To My Grown Up Son

Morning Story and Dilbert

Vintage Dilbert
March 7, 2000

Ask the parents of grown up children
And they will tell you
It is better to be able to say “I am glad I did”
Than to have to say “I wish I had”

My hands were busy through the day
I did not have much time to play
The little games you ask me to
I did not have much time for you

I’d wash your clothes; I’d sew and cook
But when you’d bring your picture book
And ask me please to share your fun
I’d say “a little later son”

I’d tuck you in all safe at night
Hear your prayers and turn out the light
Then tiptoe softly to the door
I wish I had stayed a minute more

For life is short and years rush past
A little boy grows up so fast
No longer is he at your side
His precious secrets to confide

The picturebooks are put away
There are no children games to play
No goodnight kiss, no prayers to hear
That all belongs to yesteryear

My hands once busy now lie still
The days are long and hard to fill
I wish I might go back and do
The little things you asked me to

By Alice E. Chase - from The Poems of Alice E. Chase
 New York: MWG Books, c1975

 

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20 comments
  1. Those words ring too true and leave an ache in my heart! Thank you so much for posting. Unfortunately, my little boy grew up to be a big man and was tragically killed in a motorcycle accident September of 2011 at the age of 26. The contents of the above poem is exactly what I was thinking about when I wrote my article on my blog entitled “Give It A Rest Already”. To anyone out there raising children, and I had 3 kids in 3 1/2 years, the messy rooms, the handprints, spilled stuff and annoying noises do cease one day and if you are anything like me and like that person who wrote the poem, Alice Chase, once everything is still and the years pass and you feel that whole in your heart, you will wish you spent more time with the kids.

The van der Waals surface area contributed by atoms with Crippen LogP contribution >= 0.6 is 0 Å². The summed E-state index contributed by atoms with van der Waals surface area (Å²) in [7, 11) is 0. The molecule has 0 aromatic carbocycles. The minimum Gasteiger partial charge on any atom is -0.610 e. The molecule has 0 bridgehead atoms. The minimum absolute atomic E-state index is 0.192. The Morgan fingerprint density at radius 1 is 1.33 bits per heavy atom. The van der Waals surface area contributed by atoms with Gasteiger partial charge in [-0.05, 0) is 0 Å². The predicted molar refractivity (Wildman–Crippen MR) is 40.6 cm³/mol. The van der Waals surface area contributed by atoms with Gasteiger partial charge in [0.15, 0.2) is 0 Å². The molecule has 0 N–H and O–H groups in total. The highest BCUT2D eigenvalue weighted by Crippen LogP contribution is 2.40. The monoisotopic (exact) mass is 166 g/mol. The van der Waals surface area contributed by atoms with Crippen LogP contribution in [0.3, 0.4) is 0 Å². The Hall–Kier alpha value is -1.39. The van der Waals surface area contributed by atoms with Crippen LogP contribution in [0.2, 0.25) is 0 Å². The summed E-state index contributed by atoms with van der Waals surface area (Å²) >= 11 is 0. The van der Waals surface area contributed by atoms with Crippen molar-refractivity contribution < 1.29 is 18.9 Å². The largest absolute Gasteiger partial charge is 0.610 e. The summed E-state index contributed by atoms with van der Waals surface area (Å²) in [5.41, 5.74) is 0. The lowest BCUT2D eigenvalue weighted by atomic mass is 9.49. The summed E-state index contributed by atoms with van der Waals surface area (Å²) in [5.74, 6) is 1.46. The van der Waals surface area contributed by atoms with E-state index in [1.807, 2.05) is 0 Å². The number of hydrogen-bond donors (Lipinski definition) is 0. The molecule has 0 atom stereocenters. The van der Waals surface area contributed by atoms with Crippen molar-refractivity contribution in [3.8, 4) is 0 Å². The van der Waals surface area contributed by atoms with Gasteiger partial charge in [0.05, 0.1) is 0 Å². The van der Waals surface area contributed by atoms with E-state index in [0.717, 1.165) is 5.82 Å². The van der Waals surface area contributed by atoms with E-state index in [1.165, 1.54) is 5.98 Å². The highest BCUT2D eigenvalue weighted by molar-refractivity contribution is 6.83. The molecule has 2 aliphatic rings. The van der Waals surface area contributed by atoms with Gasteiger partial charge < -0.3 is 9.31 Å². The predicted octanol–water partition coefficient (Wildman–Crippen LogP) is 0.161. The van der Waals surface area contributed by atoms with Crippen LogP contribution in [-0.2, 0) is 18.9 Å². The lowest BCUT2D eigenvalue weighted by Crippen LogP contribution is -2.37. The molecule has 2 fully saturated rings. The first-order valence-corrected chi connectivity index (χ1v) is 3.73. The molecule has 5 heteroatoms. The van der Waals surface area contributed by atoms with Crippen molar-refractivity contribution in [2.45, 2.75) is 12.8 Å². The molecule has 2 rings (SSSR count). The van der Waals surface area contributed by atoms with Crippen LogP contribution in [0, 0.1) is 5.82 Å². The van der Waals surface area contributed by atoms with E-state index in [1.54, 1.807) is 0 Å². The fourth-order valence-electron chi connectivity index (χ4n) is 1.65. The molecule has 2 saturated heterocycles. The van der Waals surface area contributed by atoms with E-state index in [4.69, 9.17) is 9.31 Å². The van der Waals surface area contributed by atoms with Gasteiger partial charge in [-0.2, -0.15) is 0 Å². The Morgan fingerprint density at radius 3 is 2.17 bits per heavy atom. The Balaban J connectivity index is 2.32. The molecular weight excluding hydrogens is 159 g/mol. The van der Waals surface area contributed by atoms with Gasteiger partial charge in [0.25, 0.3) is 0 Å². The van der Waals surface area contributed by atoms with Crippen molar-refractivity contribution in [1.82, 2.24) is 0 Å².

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  2. I don’t know of any parent who would say, “I wish I had spend less time with my children.” I remember bringing our firstborn son home from the hospital, just a little mop of hair in a blanket on Mommy’s lap like it was yesterday, and he’s 41 years old already. If you still have them at home, treasure them, even if at the time it seems like a waste of time. One of the things I’m so thankful to God for is that our four kids still love us, and we’re still a family, though in four different states.

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  3. In the end, until my children and I are much older I won’t know how I did as a parent. I can say this for certain: I do a much better job than my dad did…and my dad did a pretty good job of raising me. For now that’ll have to be good enough.

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  5. Even grandparents need to heed this poem. I know that I am one of them. Before long, my oldest grandchild will be driving me places instead of the other way around. Electronic divices can steal them away from us too. It is so much more relaxing to play scrabble, or candyland than being hooked on angry birds!

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  6. You do what you can. You love them the best way you can. You make mistakes. You muddle through somehow. And then you let them go, because that is the most loving thing you can do for them. It’s tough, being a parent, and you don’t sign off shift until you’re dead.

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  7. I can relate…they grow up so fast, making us proud Mothers. We may not have done all we wanted to do with them but when all is said and done, Father will say, “Your son? We did good!”
    Thanks for posting!

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  8. I will always take reading, sitting, talking, cuddling and playing with my kids over housework every single time. Thanks for your post. Sometimes I feel like I’m failing because my house isn’t as tidy as others, or my yard isn’t as groomed as others, but this reminds me that I’m spending my time on the things that matter: my family. A clean house and a tidy yard is only going to stay but just a moment. A life invested in will invest in another life and therefore last forever.

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  9. Oh this is so true! If only we could go back and do some things over. I tell my son these things now that he has little ones of his own.

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  10. snosler said:

    110% agree … I would rather regret doing something than regret never having the balls to have tried …

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  11. Right now I am far from home on ministry, but when I get back home there are some things I will do differently; this article has given me the needed impetus.

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  12. Kerri said:

    I have never regretted taking the time to give my full attention but always regret when I don’t.

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